From ‘Anglophone Problem’ to ‘Anglophone Conflict’ in Cameroon: Assessing Prospects for Peace

Maurice Beseng, Gordon Crawford, Nancy Annan

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Since 2017, an armed conflict has been raging in the English-speaking regions of Cameroon between separatist forces and the Cameroonian military. This review analyses the historical origins and root causes of the conflict; the trigger mechanism of rising protests and state repression in 2016; the emergence and evolution of the armed conflict over the past 5 years; its impact on civilians; and hopes for peace. However, there is currently little prospect for conflict resolution as the Cameroon government appears intent on ignoring limited international pressure, maintaining the charade that the ‘security crisis’ is over and reconstruction is underway, while continuing its counter-insurgency strategy to militarily defeat the armed separatist groups. We note that, while the desire for peace is profound, the political status quo is no longer tolerable nor acceptable, with conflict resolution dependent on political changes that provide, at a minimum, the Anglophone regions with greater autonomy and protection of their particular identity and institutions.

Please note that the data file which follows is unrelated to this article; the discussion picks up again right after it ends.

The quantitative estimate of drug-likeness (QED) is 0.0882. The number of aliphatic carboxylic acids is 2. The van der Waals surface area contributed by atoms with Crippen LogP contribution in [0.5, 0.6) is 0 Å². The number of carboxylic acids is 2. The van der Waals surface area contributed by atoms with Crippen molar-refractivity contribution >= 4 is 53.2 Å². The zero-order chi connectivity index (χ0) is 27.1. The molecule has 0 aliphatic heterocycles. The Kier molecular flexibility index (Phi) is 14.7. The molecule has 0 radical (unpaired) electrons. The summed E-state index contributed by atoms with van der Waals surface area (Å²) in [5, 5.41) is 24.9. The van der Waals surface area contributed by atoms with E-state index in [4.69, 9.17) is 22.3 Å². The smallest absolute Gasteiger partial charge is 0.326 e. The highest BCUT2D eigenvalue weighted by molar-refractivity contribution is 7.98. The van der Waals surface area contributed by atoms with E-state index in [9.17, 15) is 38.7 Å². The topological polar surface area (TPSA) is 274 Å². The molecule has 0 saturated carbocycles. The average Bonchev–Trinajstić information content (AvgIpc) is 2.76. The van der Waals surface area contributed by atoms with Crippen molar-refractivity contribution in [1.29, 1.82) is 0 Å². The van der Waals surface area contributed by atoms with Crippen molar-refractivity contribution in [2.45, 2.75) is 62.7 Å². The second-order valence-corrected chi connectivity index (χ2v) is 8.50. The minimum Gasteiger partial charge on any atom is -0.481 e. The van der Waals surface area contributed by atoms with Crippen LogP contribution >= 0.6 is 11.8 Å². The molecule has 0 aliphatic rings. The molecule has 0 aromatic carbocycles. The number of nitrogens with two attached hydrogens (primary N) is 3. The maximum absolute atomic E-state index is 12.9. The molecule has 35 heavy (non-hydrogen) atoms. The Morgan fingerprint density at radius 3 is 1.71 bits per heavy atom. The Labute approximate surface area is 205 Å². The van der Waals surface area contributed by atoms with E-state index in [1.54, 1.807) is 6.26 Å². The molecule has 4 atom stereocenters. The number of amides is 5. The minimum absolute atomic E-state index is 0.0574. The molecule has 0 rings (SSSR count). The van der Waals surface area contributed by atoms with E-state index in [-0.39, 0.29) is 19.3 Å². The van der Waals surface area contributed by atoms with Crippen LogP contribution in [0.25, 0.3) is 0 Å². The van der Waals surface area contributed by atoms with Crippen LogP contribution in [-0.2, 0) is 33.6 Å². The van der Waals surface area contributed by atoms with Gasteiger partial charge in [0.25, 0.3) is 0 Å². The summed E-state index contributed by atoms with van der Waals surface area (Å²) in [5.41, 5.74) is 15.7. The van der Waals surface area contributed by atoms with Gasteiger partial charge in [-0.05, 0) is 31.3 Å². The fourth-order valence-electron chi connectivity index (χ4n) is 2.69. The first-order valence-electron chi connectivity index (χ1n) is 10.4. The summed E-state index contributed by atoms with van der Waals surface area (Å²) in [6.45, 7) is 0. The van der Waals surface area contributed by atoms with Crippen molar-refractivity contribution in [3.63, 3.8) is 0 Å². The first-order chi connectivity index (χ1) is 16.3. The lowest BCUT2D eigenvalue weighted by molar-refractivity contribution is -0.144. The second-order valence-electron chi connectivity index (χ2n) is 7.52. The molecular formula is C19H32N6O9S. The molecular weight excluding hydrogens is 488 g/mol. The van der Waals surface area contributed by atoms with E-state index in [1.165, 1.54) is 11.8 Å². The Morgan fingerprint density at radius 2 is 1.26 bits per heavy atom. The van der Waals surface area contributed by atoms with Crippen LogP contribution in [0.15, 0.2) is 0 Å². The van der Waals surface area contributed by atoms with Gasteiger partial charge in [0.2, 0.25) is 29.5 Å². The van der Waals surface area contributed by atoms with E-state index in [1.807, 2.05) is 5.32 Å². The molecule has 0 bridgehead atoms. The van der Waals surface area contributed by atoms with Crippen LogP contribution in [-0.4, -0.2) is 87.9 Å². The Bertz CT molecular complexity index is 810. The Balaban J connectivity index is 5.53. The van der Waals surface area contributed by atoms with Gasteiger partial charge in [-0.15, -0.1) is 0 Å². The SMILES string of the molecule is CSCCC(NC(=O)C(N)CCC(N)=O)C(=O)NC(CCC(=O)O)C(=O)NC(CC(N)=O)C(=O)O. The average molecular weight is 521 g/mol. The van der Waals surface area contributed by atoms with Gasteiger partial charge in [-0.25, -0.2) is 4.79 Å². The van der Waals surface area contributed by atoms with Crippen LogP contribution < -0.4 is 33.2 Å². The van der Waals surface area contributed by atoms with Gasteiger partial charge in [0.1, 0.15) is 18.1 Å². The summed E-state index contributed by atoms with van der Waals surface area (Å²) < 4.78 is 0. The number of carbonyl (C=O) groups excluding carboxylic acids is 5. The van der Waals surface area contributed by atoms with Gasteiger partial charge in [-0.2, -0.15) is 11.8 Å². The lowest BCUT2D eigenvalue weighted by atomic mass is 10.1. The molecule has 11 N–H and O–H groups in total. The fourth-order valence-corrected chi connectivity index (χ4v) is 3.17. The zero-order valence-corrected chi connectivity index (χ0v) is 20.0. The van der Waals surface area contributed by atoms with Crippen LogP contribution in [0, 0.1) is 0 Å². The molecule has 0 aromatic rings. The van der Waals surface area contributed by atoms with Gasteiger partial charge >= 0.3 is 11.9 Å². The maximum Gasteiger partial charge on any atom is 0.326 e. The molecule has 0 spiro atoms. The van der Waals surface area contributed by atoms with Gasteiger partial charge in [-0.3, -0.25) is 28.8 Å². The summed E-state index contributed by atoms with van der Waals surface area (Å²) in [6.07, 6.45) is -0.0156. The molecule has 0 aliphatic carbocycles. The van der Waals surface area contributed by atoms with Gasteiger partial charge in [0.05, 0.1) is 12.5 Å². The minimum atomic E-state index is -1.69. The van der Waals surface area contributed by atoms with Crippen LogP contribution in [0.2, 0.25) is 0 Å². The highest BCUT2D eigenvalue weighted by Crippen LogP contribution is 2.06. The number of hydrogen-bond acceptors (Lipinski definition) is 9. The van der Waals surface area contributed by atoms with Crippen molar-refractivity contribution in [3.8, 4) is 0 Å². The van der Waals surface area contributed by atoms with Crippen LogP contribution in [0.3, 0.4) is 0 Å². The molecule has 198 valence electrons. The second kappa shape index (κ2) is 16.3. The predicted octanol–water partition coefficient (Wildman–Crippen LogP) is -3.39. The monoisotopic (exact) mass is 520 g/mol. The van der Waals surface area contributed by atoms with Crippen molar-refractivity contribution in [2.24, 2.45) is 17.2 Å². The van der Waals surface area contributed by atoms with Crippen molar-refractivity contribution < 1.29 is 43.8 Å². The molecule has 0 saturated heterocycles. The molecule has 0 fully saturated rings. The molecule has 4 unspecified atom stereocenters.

Original languageEnglish
Pages (from-to)89-105
Number of pages17
JournalAfrica Spectrum
Issue number1
Early online date13 Feb 2023
Publication statusPublished - Apr 2023

Bibliographical note

This article is distributed under the terms of the Creative Commons Attribution 4.0 License ( which permits any use, reproduction and distribution of the work without further permission provided the original work is attributed as specified on the SAGE and Open Access page (


  • Cameroon
  • Anglophone problem
  • Anglophone conflict
  • identity
  • conflict resolution


  • Peace and Conflict


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